State of the State: Looking for Clues to Competitiveness in Iowa’s Manufacturing Wages

Wage levels both reflect and influence the competitiveness of Iowa’s manufacturing sector. The average manufacturing worker in Iowa earned $42,470 in 2015, about 86 percent of the national average. Accounting for Iowa’s lower cost of living improves the picture, boosting the state’s pay on a price parity basis to 95 percent of the U.S. average.

The pay differential* for Iowa’s manufacturing workers varies by the type of work they perform. Iowa’s average production worker, for example, earns 104 percent of the average U.S. production worker’s wage. Iowa‘s engineering-related workers average just 90 cents for every dollar earned by their national peers.

This article demonstrates how closer attention to wage distributions might inform the state’s innovation and workforce attraction/retention efforts. For our example, we classify Iowa and U.S. manufacturing jobs along two dimensions: occupation and inferred skill or experience level. Nine occupational groups are considered, which together account for 95 percent of all manufacturing jobs.

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Written by
ISU Economist
Liesl Eathington

Assuming that pay levels are commensurate with skills and experience, we apply wage distribution data to create three skill groupings within each occupation. Jobs in the lowest pay quartile represent lower-skill or early-career jobs. Jobs in the highest pay quartile represent high-skill or later-career jobs. Jobs with wages between the 25th and 75th percentile represent middle-skill or mid-career jobs.

Table 1 compares the midpoints of pay ranges for Iowa and U.S. manufacturing jobs within each occupation-by-skill group after adjusting for cost-of-living differences.

Low-skill/Early-career Jobs

For lower-level manufacturing jobs, Iowa exceeds typical U.S. pay levels in several categories. Production, sales, maintenance-related, and transportation-related positions pay 10 percent or more than the U.S. benchmark. Salaries for lower-level office and administrative roles exceed the national benchmark by more than 5 percent.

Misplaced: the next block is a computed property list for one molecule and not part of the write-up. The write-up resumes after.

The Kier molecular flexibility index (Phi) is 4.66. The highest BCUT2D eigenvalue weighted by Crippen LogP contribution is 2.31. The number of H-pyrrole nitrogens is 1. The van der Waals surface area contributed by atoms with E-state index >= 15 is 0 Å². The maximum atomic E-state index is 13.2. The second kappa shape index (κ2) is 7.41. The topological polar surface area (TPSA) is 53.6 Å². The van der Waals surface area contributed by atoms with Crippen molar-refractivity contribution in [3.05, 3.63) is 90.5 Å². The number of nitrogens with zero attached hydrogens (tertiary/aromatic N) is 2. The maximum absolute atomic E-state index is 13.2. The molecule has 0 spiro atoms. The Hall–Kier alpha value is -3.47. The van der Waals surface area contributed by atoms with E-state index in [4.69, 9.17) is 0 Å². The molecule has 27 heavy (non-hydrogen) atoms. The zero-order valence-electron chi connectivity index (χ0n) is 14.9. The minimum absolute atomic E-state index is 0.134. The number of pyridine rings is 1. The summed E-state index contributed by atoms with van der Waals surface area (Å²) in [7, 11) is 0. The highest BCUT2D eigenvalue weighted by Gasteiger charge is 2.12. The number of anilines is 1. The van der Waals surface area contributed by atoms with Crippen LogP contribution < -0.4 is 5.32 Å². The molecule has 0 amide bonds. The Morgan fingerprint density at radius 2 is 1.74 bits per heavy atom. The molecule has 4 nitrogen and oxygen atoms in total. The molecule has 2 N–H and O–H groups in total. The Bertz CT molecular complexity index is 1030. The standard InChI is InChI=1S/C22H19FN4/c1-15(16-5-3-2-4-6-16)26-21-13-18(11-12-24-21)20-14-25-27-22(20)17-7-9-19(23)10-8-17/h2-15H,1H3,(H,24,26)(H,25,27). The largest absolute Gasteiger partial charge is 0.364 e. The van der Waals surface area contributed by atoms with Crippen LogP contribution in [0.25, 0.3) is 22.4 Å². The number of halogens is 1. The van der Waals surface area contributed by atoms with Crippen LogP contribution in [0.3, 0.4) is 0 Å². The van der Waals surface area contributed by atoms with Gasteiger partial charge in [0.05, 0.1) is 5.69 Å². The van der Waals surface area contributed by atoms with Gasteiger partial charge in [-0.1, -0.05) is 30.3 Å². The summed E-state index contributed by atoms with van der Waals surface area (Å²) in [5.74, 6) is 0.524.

Iowa’s salaries for the lowest tier of engineering and computer and mathematical positions are very near national values. For management and business and financial positions,

however, Iowa’s lower-level positions pay about 95 percent of comparable U.S. values.

Middle-skill/Middle-career Jobs

For mid-level manufacturing jobs, we begin to see a divergence between occupation groups requiring lower versus higher levels of educational attainment. Salaries for mid-level production jobs in Iowa slightly exceed comparable U.S. values. Jobs in sales, office, and maintenance-type occupations pay salaries that are very near national values. While these kinds of jobs may necessitate education beyond high school, they generally don’t require a bachelor’s degree or higher.

In contrast, typical mid-level engineering, computer and mathematical, business and financial, and management positions in Iowa pay approximately 90 percent of U.S. levels.

Higher-skill/Later-career Jobs

Gaps in Iowa’s pay levels are most apparent in the top quartile of jobs for each occupation group. Typical pay levels fall below 95 percent of national values for high-level production, sales, office, and maintenance-related jobs. Worse, the pay ratio for higher-level engineering, computer and mathematical, and business and financial jobs is about 85 percent or less. Data for top-tier management positions are not available.

Iowa’s wages appear most competitive for lower-skill and early-career manufacturing jobs. As the skill, experience, or educational content of jobs increases, Iowa’s pay levels begin to lag. This dynamic bodes ill for the state’s ability to entice skilled workers into manufacturing jobs. It may also inhibit efforts to nudge Iowa toward higher-value and more innovative manufacturing activities.

As Iowa looks to boost the competitiveness of its manufacturing sector, monitoring wage gains for targeted job types rather than tracking average pay by firm or industry may better indicate progress. In particular, relative wage gains for mid-level and higher-level manufacturing jobs might indicate success in building the leadership capacity required to drive innovation efforts.


 A version of this article was published in the Spring 2017 edition of CIRAS News. To read more of that edition or others, please explore elsewhere on our website.